I was invited to give a presentation at Journal Club meeting at Debora Marks’s lab.
Multi-trait modeling in polygenic scores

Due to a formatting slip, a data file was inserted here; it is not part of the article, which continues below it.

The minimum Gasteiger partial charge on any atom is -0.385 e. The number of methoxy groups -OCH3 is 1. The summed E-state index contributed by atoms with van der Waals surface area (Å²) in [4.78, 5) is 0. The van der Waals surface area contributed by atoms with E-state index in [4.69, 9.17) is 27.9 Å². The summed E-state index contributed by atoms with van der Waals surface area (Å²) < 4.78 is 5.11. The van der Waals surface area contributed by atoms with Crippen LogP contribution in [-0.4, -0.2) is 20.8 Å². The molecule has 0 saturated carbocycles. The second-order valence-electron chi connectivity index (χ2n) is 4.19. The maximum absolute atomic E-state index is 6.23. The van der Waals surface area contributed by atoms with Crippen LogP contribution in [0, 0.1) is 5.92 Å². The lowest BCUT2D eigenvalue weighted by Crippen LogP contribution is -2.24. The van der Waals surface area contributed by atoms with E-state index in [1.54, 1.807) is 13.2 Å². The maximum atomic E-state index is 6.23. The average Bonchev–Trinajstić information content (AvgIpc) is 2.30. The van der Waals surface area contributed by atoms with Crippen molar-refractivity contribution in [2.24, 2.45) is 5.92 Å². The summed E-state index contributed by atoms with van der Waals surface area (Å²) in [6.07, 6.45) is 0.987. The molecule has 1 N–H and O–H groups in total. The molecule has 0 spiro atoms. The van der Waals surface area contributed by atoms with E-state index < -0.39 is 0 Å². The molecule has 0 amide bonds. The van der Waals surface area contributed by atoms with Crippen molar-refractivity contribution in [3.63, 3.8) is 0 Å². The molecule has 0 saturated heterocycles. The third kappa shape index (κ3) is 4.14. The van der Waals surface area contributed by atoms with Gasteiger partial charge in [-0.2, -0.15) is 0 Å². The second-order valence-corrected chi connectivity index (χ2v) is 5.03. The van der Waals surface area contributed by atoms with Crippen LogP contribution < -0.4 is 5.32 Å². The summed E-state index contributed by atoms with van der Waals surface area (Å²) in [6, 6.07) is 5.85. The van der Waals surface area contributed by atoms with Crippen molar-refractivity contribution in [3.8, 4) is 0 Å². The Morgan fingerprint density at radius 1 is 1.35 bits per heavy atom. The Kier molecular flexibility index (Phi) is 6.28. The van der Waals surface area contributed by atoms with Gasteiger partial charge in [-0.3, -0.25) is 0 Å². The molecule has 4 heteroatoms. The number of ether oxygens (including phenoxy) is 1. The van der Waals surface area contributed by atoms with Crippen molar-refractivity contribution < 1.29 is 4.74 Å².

Polygenic risk score (PRS), an estimate of an individual’s genetic liability to a trait or disease, has been proposed for disease risk prediction with potential clinical relevance for some traits. While there are still challenges that need to be addressed for the clinical application of PRS models, there have been advancements in the PRS modeling techniques as well as the predictive performance of the models. Here, I will present our recent work on the multi-trait analyses in polygenic score models. First, we developed Batch Screening Iterative Lasso (BASIL) and used its R implementation in the snpnet package to fit PRS models via penalized regression on individual-level data. Compared with other PRS approaches with Bayesian regression, we find BASIL/snpnet selects much fewer active variants in PRS while maintaining comparative predictive performance. We applied snpnet across 35 blood and urine biomarker traits in UK Biobank. We further demonstrated that ‘multi-PRS’ models, which linearly combine disease PRS models with that of biomarkers, can improve the predictive performance. To enhance the interpretability of PRS models, we consider the classification of genetic variants based on their phenome-wide association profile. By extending our previous work on the decomposition of genetic associations (DeGAs), we developed DeGAs-PRS, where we represent PRS of a trait as a mixture of PRSs computed for latent trait-related components of genetic associations. Lastly, combining multi-PRS and DeGAs-PRS, we developed sparse reduced-rank regression (SRRR), a multivariate multi-response sparse regression model, and implemented it as R multiSnpnet package. I will conclude the presentation with a discussion on the lessons we learned from the multi-trait PRS models and the future directions.
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